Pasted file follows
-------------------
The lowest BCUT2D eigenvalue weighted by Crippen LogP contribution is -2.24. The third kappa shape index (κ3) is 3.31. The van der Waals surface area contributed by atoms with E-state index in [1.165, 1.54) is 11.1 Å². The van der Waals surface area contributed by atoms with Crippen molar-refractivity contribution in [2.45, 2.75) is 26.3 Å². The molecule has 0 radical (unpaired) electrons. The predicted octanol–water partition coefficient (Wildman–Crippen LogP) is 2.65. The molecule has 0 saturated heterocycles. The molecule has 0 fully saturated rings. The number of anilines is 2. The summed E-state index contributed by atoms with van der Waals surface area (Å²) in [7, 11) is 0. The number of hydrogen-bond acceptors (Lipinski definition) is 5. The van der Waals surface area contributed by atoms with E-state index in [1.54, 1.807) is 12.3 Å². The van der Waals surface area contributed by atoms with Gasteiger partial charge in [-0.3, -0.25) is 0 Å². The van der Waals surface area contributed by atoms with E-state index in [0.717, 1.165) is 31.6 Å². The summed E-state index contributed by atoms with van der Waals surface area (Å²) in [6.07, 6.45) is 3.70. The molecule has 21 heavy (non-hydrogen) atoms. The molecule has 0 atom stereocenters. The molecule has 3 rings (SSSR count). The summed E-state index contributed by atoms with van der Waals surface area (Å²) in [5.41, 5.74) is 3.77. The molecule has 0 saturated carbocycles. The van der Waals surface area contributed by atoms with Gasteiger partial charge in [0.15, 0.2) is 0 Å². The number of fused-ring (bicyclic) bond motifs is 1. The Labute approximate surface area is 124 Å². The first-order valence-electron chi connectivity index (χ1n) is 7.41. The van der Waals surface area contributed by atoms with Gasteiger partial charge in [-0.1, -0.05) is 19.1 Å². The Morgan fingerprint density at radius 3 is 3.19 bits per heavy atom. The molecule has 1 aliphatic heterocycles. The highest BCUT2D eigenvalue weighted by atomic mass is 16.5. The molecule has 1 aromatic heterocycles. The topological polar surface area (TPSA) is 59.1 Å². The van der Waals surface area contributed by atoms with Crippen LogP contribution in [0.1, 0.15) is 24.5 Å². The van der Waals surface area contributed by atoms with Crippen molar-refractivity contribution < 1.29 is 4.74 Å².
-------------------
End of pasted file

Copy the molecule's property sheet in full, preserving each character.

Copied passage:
The lowest BCUT2D eigenvalue weighted by Crippen LogP contribution is -2.24. The third kappa shape index (κ3) is 3.31. The van der Waals surface area contributed by atoms with E-state index in [1.165, 1.54) is 11.1 Å². The van der Waals surface area contributed by atoms with Crippen molar-refractivity contribution in [2.45, 2.75) is 26.3 Å². The molecule has 0 radical (unpaired) electrons. The predicted octanol–water partition coefficient (Wildman–Crippen LogP) is 2.65. The molecule has 0 saturated heterocycles. The molecule has 0 fully saturated rings. The number of anilines is 2. The summed E-state index contributed by atoms with van der Waals surface area (Å²) in [7, 11) is 0. The number of hydrogen-bond acceptors (Lipinski definition) is 5. The van der Waals surface area contributed by atoms with E-state index in [1.54, 1.807) is 12.3 Å². The van der Waals surface area contributed by atoms with Gasteiger partial charge in [-0.3, -0.25) is 0 Å². The van der Waals surface area contributed by atoms with E-state index in [0.717, 1.165) is 31.6 Å². The summed E-state index contributed by atoms with van der Waals surface area (Å²) in [6.07, 6.45) is 3.70. The molecule has 21 heavy (non-hydrogen) atoms. The molecule has 0 atom stereocenters. The molecule has 3 rings (SSSR count). The summed E-state index contributed by atoms with van der Waals surface area (Å²) in [5.41, 5.74) is 3.77. The molecule has 0 saturated carbocycles. The van der Waals surface area contributed by atoms with Gasteiger partial charge in [0.15, 0.2) is 0 Å². The number of fused-ring (bicyclic) bond motifs is 1. The Labute approximate surface area is 124 Å². The first-order valence-electron chi connectivity index (χ1n) is 7.41. The van der Waals surface area contributed by atoms with Gasteiger partial charge in [-0.1, -0.05) is 19.1 Å². The Morgan fingerprint density at radius 3 is 3.19 bits per heavy atom. The molecule has 1 aliphatic heterocycles. The highest BCUT2D eigenvalue weighted by atomic mass is 16.5. The molecule has 1 aromatic heterocycles. The topological polar surface area (TPSA) is 59.1 Å². The van der Waals surface area contributed by atoms with Crippen LogP contribution in [0.1, 0.15) is 24.5 Å². The van der Waals surface area contributed by atoms with Crippen molar-refractivity contribution < 1.29 is 4.74 Å².